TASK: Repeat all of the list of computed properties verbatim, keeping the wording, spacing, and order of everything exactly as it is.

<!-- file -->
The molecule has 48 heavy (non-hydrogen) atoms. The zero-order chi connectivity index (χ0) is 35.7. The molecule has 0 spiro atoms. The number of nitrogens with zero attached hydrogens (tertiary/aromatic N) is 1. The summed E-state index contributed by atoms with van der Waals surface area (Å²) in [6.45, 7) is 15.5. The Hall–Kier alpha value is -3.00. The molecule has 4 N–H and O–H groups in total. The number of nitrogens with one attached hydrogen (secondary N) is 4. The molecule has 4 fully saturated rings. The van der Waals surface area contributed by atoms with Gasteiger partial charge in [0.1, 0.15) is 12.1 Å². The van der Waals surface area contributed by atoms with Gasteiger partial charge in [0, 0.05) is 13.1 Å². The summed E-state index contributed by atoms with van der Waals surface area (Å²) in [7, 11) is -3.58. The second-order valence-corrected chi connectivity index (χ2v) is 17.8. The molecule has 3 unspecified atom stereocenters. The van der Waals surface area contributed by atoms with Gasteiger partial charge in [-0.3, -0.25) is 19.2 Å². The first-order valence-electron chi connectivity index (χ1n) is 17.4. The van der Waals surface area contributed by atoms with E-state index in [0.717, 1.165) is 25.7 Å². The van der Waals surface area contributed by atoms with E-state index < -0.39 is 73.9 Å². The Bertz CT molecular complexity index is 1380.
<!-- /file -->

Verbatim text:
The molecule has 48 heavy (non-hydrogen) atoms. The zero-order chi connectivity index (χ0) is 35.7. The molecule has 0 spiro atoms. The number of nitrogens with zero attached hydrogens (tertiary/aromatic N) is 1. The summed E-state index contributed by atoms with van der Waals surface area (Å²) in [6.45, 7) is 15.5. The Hall–Kier alpha value is -3.00. The molecule has 4 N–H and O–H groups in total. The number of nitrogens with one attached hydrogen (secondary N) is 4. The molecule has 4 fully saturated rings. The van der Waals surface area contributed by atoms with Gasteiger partial charge in [0.1, 0.15) is 12.1 Å². The van der Waals surface area contributed by atoms with Gasteiger partial charge in [0, 0.05) is 13.1 Å². The summed E-state index contributed by atoms with van der Waals surface area (Å²) in [7, 11) is -3.58. The second-order valence-corrected chi connectivity index (χ2v) is 17.8. The molecule has 3 unspecified atom stereocenters. The van der Waals surface area contributed by atoms with Gasteiger partial charge in [-0.3, -0.25) is 19.2 Å². The first-order valence-electron chi connectivity index (χ1n) is 17.4. The van der Waals surface area contributed by atoms with E-state index in [0.717, 1.165) is 25.7 Å². The van der Waals surface area contributed by atoms with E-state index < -0.39 is 73.9 Å². The Bertz CT molecular complexity index is 1380.